Which is why I said he may not have time to implement this now.
Piet Souris wrote: . . . lessons ahead of where Philip is. . . .
You can swap two elements in the strength array like thisor like this:-All you have to do to swap the other array is to run the same code in tandem;And you can double up the code in the 3‑version similarly. I shall add one line as a hint. Make sure to do the two swaps together so you have the same values for i and j.
Phillip O'Sullivan wrote: . . .
Thanks Piet ... but I don't know how to swap the corresponding names
Now, making a beer class implement Comparable is a little awkward. I can think of two ways to do it. One is to use the > operator. If you get the > the wrong way round, your array will sort backwards.There is a shorter way to write that with :? but you may not be familiar with :? yet.
I've started, so I'll finish.
For small arrays like yours with 10 elements, however, that isn't actually true. If you look up Arrays#sort (as in link in previous post of mine) you find it uses merge sort (or quicksort). For small arrays with less than about 50 elements, bubble‑sort is as fast or faster than the more sophisticated sorting algorithms.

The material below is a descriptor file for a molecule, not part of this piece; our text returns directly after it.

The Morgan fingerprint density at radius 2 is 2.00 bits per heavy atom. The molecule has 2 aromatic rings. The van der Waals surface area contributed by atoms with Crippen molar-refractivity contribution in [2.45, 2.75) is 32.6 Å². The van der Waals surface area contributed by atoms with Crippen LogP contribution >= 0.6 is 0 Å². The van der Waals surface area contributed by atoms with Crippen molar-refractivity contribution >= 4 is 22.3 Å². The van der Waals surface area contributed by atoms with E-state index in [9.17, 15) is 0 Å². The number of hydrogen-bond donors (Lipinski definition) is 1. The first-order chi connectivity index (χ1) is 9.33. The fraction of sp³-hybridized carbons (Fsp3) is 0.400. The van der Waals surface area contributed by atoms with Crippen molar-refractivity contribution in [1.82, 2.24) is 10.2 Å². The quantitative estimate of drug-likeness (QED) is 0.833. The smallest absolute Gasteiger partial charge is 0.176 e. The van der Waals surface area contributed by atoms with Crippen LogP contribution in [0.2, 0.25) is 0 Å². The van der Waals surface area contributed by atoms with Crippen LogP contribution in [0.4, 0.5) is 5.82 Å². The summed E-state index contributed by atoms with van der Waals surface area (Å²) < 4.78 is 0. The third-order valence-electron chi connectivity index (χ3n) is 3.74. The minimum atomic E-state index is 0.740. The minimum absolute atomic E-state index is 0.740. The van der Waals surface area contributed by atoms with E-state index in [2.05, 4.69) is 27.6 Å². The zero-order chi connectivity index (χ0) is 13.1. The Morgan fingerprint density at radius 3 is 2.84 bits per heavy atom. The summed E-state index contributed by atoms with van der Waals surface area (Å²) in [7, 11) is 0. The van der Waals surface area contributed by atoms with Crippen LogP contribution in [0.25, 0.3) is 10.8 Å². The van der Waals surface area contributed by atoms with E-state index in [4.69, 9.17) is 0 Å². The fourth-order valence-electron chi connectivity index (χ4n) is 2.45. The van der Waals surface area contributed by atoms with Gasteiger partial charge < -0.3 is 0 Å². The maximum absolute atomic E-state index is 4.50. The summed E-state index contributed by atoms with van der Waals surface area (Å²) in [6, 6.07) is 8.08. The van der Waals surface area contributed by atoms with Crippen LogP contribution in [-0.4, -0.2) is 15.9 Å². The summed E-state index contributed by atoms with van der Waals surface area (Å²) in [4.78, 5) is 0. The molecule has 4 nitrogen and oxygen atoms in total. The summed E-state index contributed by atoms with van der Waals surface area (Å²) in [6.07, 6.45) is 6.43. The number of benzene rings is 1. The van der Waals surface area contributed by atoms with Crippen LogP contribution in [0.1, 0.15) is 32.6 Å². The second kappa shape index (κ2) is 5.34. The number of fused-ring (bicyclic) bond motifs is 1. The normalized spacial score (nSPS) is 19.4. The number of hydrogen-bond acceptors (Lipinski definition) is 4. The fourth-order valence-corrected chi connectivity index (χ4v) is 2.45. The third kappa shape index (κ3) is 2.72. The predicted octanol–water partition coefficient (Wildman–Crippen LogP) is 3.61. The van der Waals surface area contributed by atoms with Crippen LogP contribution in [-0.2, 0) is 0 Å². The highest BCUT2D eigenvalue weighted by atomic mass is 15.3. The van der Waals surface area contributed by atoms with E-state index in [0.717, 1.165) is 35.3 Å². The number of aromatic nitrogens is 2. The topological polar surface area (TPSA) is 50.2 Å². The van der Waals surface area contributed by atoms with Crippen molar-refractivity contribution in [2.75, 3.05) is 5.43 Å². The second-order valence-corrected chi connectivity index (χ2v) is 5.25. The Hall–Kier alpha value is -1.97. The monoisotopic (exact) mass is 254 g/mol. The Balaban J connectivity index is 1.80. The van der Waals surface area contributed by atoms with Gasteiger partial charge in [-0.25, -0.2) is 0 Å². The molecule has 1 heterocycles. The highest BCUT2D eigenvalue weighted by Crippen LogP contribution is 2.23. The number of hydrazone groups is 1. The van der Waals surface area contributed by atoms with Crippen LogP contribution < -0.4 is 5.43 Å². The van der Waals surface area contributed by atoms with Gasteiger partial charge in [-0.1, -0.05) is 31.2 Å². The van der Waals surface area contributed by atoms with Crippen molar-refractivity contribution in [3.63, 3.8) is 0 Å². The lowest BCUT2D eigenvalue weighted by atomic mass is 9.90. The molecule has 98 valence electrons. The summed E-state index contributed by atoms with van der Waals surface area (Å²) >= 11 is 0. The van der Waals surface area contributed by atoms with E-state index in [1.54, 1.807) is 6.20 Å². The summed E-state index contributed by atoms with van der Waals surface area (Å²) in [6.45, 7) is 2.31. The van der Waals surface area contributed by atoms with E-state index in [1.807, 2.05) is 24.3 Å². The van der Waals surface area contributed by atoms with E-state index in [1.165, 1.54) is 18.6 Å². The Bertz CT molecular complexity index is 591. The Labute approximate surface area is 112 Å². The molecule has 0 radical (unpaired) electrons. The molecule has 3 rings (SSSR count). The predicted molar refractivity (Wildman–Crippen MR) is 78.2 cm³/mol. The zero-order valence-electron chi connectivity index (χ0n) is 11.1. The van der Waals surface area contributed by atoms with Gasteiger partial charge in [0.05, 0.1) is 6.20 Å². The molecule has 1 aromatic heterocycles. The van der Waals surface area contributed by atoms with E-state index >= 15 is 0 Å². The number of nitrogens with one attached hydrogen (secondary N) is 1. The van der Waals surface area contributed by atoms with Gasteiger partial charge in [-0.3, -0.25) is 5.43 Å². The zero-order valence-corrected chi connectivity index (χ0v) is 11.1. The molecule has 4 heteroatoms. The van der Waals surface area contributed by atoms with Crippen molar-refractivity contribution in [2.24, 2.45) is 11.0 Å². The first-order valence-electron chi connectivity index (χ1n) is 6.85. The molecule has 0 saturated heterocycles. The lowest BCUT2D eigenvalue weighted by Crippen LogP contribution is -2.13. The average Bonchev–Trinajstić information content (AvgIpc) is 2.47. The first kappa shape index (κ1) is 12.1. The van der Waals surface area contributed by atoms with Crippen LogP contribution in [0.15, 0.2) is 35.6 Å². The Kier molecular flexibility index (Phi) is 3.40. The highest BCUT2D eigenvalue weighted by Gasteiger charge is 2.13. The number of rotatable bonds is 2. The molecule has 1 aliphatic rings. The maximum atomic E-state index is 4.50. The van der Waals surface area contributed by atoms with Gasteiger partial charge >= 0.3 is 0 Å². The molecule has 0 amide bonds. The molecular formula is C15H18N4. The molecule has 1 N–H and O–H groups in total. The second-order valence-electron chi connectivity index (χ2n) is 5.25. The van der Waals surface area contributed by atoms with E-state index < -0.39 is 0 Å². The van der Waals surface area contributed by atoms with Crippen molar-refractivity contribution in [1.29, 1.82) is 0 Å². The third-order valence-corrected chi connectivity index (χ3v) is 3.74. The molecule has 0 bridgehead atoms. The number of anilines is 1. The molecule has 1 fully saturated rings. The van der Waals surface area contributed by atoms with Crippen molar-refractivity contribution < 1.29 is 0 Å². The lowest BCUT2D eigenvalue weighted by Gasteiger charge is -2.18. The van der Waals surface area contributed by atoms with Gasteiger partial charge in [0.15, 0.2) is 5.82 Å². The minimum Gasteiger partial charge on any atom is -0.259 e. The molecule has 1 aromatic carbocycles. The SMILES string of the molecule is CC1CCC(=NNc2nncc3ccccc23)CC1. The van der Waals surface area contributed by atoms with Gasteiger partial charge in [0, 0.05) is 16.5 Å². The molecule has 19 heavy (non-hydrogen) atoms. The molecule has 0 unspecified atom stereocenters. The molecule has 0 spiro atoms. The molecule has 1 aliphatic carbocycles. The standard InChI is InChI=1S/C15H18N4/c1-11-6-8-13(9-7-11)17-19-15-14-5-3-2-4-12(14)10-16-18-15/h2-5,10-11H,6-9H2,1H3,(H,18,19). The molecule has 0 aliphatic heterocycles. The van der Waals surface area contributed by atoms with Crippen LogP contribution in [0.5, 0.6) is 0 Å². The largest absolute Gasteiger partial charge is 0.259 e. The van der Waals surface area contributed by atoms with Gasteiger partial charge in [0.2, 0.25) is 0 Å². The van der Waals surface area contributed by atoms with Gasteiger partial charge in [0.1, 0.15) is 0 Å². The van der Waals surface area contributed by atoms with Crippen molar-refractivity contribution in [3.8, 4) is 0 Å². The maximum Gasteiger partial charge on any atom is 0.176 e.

A few moments ago, I wrote: . . . bubble‑sort is notoriously inefficient.
Campbell Ritchie wrote:Of course the most inefficient type of sorting is called Bogosort←Only to read over a drink. It has several other names: the bogo- bit is short for bogus.
Tushar Goel wrote:Just to be curious, i suppose for Java 7 onwards Arrays.sort doesn't use merge sort for objects. It uses now Tim Sort.
Implementation note: The sorting algorithm is a Dual-Pivot Quicksort by Vladimir Yaroslavskiy, Jon Bentley, and Joshua Bloch. This algorithm offers O(n log(n)) performance on many data sets that cause other quicksorts to degrade to quadratic performance, and is typically faster than traditional (one-pivot) Quicksort implementations.
public static void sort(Object a)
The implementation was adapted from Tim Peters's list sort for Python ( TimSort). It uses techiques from Peter McIlroy's "Optimistic Sorting and Information Theoretic Complexity", in Proceedings of the Fourth Annual ACM-SIAM Symposium on Discrete Algorithms, pp 467-474, January 1993.
Tushar Goel wrote:Junilu, you are referring to the array of primitive type.
Campbell Ritchie wrote:If that is an IndoEuropean language, there is the possibility that the two words are etymologically related.
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